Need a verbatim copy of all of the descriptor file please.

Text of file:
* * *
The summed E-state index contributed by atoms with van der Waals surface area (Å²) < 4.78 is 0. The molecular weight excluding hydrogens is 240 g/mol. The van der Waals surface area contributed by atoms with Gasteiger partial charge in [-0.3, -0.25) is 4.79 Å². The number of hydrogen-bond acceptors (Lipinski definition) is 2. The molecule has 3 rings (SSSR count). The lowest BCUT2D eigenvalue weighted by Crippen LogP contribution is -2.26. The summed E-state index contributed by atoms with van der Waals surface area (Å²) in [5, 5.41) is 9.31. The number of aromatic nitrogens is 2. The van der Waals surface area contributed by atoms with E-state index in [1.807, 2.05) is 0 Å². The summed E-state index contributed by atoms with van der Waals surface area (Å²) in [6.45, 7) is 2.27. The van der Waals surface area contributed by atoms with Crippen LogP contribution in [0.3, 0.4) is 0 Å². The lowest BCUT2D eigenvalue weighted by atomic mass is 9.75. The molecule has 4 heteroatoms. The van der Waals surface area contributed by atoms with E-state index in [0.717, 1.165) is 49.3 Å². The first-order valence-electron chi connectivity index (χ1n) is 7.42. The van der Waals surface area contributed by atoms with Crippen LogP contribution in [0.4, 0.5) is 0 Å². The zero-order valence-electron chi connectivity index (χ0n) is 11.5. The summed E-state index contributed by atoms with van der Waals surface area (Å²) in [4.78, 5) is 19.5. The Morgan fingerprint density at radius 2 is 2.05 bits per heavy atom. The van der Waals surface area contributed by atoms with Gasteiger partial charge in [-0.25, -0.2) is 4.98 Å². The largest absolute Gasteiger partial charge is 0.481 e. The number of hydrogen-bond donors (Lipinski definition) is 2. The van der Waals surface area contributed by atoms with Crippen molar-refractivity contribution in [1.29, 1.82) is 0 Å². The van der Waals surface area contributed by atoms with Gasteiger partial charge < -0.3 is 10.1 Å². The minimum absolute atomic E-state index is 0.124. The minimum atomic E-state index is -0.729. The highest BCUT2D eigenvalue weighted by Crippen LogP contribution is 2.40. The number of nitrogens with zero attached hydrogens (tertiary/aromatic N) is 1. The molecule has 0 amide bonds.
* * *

The summed E-state index contributed by atoms with van der Waals surface area (Å²) < 4.78 is 0. The molecular weight excluding hydrogens is 240 g/mol. The van der Waals surface area contributed by atoms with Gasteiger partial charge in [-0.3, -0.25) is 4.79 Å². The number of hydrogen-bond acceptors (Lipinski definition) is 2. The molecule has 3 rings (SSSR count). The lowest BCUT2D eigenvalue weighted by Crippen LogP contribution is -2.26. The summed E-state index contributed by atoms with van der Waals surface area (Å²) in [5, 5.41) is 9.31. The number of aromatic nitrogens is 2. The van der Waals surface area contributed by atoms with E-state index in [1.807, 2.05) is 0 Å². The summed E-state index contributed by atoms with van der Waals surface area (Å²) in [6.45, 7) is 2.27. The van der Waals surface area contributed by atoms with Crippen LogP contribution in [0.3, 0.4) is 0 Å². The lowest BCUT2D eigenvalue weighted by atomic mass is 9.75. The molecule has 4 heteroatoms. The van der Waals surface area contributed by atoms with E-state index in [0.717, 1.165) is 49.3 Å². The first-order valence-electron chi connectivity index (χ1n) is 7.42. The van der Waals surface area contributed by atoms with Crippen LogP contribution in [0.4, 0.5) is 0 Å². The zero-order valence-electron chi connectivity index (χ0n) is 11.5. The summed E-state index contributed by atoms with van der Waals surface area (Å²) in [4.78, 5) is 19.5. The Morgan fingerprint density at radius 2 is 2.05 bits per heavy atom. The van der Waals surface area contributed by atoms with Gasteiger partial charge in [-0.25, -0.2) is 4.98 Å². The largest absolute Gasteiger partial charge is 0.481 e. The number of hydrogen-bond donors (Lipinski definition) is 2. The van der Waals surface area contributed by atoms with Crippen molar-refractivity contribution in [1.29, 1.82) is 0 Å². The van der Waals surface area contributed by atoms with Gasteiger partial charge < -0.3 is 10.1 Å². The minimum absolute atomic E-state index is 0.124. The minimum atomic E-state index is -0.729. The highest BCUT2D eigenvalue weighted by Crippen LogP contribution is 2.40. The number of nitrogens with zero attached hydrogens (tertiary/aromatic N) is 1. The molecule has 0 amide bonds.